What makes a book or movie special…makes it stick with you long after the cover is closed and the final credits have rolled? The special effects? The car chase? The slapstick comedy? Maybe for a while, but stories that really have lasting power contain one thing, great characters. And, honestly, building great book-carrying characters isn’t as hard as you may think. At least not with the help of the short Character Checklist that follows.
But first, let’s chat a little, shall we?
Scarlett O’Hara and Rhett Butler (Gone with the Wind), Rick Blaine (Casablanca), Atticus Finch (To Kill a Mockingbird), Jo March (Little Women) are just a few examples of characters that have proven to have staying power.
Creating characters like this may seem daunting, but knowing a few key things can make their creation a lot simpler–and I’m not talking hair color.
Writers spend a lot of time thinking about their characters, charting everything from their star sign to their eye color, to their first date in 6th grade, and while some of that information may be important, it is easy to get caught up in those details and miss what really makes a character.
To see what I’m talking about, think about the big scenes for these characters, the scene where they came alive. For Scarlett it would be her standing out in that field, holding up that handful of dirt or her tearing down those curtains. Those scenes gave us a glimpse at a Scarlett we hadn’t seen before–we’d seen hints that that strength was there, but not full evidence. And when those scenes revealed a truth about Scarlett we hadn’t seen before, we loved her and she stuck with us.
The same is true for the others.
So, how do you set these scenes up? How do you create characters that people will term great?
Character Checklist – Four simple things
- Give your character something to love and not just love, but love deeply. Give this character something that they would sacrifice everything to save. Think of Scarlett with that handful of dirt. She had lost everything, every pretty dress, every party, her entire world, but she still had Tara. Tara was important to her.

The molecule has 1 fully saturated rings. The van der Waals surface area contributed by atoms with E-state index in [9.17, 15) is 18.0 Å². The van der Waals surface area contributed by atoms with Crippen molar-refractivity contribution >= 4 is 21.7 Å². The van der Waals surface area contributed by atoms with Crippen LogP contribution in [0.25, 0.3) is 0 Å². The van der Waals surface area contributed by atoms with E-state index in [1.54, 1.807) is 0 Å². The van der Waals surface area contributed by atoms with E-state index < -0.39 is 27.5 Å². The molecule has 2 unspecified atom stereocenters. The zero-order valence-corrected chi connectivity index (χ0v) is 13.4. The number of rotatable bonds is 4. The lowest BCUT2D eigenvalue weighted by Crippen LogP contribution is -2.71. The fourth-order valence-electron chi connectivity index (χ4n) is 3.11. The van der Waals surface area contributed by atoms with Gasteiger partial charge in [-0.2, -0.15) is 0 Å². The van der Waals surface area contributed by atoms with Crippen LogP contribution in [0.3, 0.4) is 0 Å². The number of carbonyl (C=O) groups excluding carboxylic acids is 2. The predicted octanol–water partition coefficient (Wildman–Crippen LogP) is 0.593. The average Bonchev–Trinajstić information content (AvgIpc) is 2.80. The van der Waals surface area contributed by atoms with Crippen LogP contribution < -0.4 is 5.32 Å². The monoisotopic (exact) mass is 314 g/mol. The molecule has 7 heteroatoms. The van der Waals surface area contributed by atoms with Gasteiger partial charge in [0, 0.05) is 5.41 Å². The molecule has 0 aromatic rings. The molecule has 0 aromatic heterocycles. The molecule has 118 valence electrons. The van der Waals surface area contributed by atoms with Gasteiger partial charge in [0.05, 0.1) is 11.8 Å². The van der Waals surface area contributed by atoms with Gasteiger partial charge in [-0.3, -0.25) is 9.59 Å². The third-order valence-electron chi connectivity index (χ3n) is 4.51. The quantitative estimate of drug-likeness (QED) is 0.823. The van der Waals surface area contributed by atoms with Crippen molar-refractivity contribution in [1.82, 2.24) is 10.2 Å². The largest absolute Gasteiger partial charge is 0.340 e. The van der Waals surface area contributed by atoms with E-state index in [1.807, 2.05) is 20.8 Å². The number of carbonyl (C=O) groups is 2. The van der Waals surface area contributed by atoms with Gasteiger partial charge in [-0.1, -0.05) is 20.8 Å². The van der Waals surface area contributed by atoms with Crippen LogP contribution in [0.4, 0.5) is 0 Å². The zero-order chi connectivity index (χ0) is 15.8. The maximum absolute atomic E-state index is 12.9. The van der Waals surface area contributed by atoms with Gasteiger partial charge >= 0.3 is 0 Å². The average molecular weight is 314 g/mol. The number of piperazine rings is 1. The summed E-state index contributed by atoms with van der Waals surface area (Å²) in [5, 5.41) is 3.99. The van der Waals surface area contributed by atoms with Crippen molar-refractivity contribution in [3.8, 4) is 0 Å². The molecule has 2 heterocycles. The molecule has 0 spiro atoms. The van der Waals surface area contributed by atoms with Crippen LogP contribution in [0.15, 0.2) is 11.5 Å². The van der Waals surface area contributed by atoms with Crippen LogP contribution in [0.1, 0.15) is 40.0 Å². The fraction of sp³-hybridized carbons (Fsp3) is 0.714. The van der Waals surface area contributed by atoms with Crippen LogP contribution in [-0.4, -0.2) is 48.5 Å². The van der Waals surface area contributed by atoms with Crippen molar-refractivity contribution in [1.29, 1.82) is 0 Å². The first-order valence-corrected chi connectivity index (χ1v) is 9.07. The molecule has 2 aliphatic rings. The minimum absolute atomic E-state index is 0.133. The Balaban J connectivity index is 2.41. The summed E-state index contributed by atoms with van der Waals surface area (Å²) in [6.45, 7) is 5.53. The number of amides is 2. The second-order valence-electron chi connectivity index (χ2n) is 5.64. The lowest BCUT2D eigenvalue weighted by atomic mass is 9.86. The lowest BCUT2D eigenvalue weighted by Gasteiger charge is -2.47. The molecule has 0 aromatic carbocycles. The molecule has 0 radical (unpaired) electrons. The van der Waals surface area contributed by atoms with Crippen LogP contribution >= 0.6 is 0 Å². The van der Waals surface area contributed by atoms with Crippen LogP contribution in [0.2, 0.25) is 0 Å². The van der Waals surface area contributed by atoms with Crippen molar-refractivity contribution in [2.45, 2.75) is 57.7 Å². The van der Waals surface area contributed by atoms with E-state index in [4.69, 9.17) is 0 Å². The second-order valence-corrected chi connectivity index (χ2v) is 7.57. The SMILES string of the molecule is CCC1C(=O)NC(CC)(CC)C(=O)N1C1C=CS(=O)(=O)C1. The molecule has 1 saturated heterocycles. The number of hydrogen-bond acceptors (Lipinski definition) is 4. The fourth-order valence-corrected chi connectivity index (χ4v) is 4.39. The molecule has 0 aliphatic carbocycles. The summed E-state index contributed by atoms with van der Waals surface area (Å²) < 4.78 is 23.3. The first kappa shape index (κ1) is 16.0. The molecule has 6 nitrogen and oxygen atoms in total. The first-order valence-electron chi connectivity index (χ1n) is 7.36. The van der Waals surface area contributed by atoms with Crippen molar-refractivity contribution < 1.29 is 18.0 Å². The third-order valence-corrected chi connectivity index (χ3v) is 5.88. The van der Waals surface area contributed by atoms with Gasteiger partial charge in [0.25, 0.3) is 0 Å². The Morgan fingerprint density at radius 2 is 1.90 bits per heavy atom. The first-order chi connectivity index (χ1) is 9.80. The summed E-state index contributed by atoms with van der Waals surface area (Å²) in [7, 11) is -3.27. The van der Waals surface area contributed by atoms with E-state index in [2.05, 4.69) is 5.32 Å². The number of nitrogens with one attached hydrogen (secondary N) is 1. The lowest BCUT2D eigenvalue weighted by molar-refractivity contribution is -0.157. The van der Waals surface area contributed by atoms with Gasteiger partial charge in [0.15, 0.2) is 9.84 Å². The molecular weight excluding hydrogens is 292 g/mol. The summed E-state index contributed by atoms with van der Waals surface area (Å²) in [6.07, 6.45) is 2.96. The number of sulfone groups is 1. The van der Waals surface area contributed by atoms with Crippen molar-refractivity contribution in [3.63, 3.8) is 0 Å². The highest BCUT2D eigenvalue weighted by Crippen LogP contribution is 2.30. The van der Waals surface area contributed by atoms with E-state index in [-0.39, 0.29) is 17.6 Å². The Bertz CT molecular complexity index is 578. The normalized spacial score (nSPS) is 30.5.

- Next, give your character something that haunts him. Ilsa stood Rick up at that train station in Paris. It destroyed him, destroyed the hopeful youth he had been. If this event hadn’t happened in his past, if he hadn’t still been carrying it around with him, Casablanca could not have been the story that it is.
- Third, figure out what your character thinks he can’t or most don’t want to do–then make him do it. Rhett didn’t want to join the fight; he didn’t want to leave Scarlett. He did both and we loved him.
- Along these same lines, have your character contradict himself or reader expectations of him. Scarlett was a flighty “I’ll think about it tomorrow” party girl, but she showed real grit when she had to. Rhett and Rick were disenchanted with life and tried to act as if they didn’t/couldn’t care about the cause of the day…but they did. They conquered their own pasts, fears, and weaknesses. Nothing makes a reader love a character more. (The Enneagram is a great tool to find believable character contradictions.)
Do the four things on this simple Character Checklist, and we will follow your characters anywhere.
Lori Devoti is the author of paranormal romance, urban fantasy and young adult fiction. Under the name Rae Davies, she writes the USA Today Bestselling Dusty Deals Mystery series. Check out her books at www.LoriDevoti.com and RaeDavies.com. Looking for help with your writing? Lori also does developmental editing and critiques for other authors and publishers. See our Editorial Services page for contact information and pricing. Or check out Lori’s classes at the Continuing Studies Department of the University of Wisconsin.